From Obscurity into the Light: Master Surveyor Henry G. Sherwood

By Kristine Shorey Forbes

The recent discovery of a sheepskin map purported to be the original plat of Salt Lake City created by LDS surveyor savant Henry G. Sherwood fewer than two weeks after Brigham Young arrived in the valley has brought this long-forgotten grandfather of Zion back into the conversation.[1] In the latest issue of the Utah Historical Quarterly, Rick Grunder and Paul Cohen introduced us to the map of Salt Lake City they acquired in 2016 and subsequently sold to the Library of Congress, and they, along with the scholars Steven Olsen, Richard Francaviglia, and Ronald Grim, assess its significance to the Mormon settlement of the American West. We can set aside the question of the sheepskin map’s authenticity and dating for the map experts to resolve; that question is distinct from the question of  who deserves credit for overseeing the first survey of Salt Lake City. As Grunder and Cohen assert in their article, that credit goes to Henry G. Sherwood, the indisputable master surveyor of Salt Lake City. The comments that his contemporaries made about Sherwood, as well as his own words he left behind, paint a picture of a man that could not easily be forgotten by any who knew him. It is time to bring Sherwood from obscurity back into the light.

Figure 1. “plat of the Great City of the Valley of the Great Salt Lake,” by Henry G. Sherwood, based on their original survey of Salt Lake City in August 1847. Courtesy of Paul Cohen Rare Books.

Authoring this map was not the first of Sherwood’s contributions to the early years of the Church of Jesus Christ of Latter-day Saints, nor would it be his last. “Father Sherwood,” the oldest member of Brigham Young’s vanguard company, was a loyal, multi-talented no-nonsense leader on whom both Joseph Smith and Brigham Young relied over the decades, from Kirtland and Missouri to Nauvoo through early Utah and all the way to the Mormon settlement in southern California. Sherwood’s leadership and influence extended well beyond surveying, into the areas of property management, law enforcement, politics, and logistics. That the Mormons’ 1857 clash with the Federal Government was sparked by conflicts over land surveys makes Sherwood’s role in early Mormon history all the more significant.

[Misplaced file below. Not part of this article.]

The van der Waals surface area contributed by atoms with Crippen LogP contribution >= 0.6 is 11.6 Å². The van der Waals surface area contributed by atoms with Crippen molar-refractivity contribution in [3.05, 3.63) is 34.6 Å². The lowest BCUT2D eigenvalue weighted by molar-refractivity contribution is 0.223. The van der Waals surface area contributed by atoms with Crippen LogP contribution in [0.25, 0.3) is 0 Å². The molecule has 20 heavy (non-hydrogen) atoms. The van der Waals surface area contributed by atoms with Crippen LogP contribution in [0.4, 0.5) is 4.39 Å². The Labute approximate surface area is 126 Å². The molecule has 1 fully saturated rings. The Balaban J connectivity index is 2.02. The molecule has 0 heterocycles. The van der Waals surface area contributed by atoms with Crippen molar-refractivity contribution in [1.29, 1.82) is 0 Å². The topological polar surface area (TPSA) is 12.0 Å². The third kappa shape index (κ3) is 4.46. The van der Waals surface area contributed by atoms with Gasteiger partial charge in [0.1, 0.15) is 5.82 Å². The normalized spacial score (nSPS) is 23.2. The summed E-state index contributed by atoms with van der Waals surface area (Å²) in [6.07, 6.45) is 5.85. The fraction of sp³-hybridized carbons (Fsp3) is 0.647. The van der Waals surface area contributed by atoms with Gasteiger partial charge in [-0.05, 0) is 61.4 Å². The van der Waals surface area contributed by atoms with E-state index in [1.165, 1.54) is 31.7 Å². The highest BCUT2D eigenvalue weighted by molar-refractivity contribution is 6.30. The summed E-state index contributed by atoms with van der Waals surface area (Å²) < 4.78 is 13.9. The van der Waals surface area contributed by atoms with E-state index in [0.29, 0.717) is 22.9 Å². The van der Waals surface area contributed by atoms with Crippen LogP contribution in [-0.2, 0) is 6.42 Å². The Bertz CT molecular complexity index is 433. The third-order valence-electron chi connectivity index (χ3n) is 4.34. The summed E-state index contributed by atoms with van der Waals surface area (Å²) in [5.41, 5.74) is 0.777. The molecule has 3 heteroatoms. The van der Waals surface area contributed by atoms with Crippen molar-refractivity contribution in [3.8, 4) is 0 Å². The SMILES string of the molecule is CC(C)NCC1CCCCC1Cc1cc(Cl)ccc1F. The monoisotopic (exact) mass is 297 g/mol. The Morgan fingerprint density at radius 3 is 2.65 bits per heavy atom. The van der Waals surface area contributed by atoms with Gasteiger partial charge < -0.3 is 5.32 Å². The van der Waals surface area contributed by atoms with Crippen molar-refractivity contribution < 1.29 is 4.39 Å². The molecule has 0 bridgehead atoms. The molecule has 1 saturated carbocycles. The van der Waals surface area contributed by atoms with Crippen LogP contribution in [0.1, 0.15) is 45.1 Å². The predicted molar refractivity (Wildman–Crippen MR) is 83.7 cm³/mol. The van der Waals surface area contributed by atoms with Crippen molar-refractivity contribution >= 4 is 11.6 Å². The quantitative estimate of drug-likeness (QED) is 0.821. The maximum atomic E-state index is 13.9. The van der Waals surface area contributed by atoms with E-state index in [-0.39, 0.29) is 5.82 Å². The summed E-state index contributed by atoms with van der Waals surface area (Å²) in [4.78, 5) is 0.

Henry Sherwood lived until the age of 50 in various towns along the Hudson River while broadscale surveying was underway in support of the rapid development of transportation links throughout New York state. He and his family lived just 10 miles southeast of the origin of the Erie Canal when it was being constructed.[2] During this time David Burr, whom the Federal Government would eventually send to oversee surveying for Utah Territory, was compiling the first atlas of New York.  Henry Sherwood may well have contributed to Burr’s seminal atlas project.

Fig. 2. A map of the country traversed by the Erie Canal. From Thomas Curtis Clarke, “Waterways from the Ocean to the lakes,” Scribners Magazine, Vol. XIX, no. 15 (1896), 104.

Sherwood joined the Saints in Bolton, New York, then Kirtland, and Missouri, and Nauvoo; he was appointed to the high council in each of these locations. In 1839 the Nauvoo high council appointed Sherwood to take over from Joseph Smith the management of the Nauvoo city plot, act as clerk in the business, and supervise sale of town lots.[3] Smith even employed Sherwood to survey Smith’s own properties.[4] Sherwood worked with chief Nauvoo City Surveyor Alanson Ripley,[5]  who like Sherwood had been an early member of the Bolton New York church.[6]. Ripley may also have been affiliated with Burr’s Atlas of New York before joining the Saints.

Fig. 3. Town Plat of Nauvoo, Illinois. Courtesy Church of Jesus Christ of Latter-day Saints.

Although he was in the first pioneer company to the Great Basin in July 1847, Henry Sherwood did not enter the Salt Lake Valley with the rest; he was sick with “mountain fever” and stayed behind in East Canyon.[7] He had little time to recover;  Brigham Young initiated the survey of Salt Lake on August 2, 1847,[8] and put “Father Sherwood” in charge.[9]  Sherwood’s plan was approved a week later, after which he departed on “an exploring expedition to Cache Valley,” and left Bullock to draft detailed maps based upon his work.[10]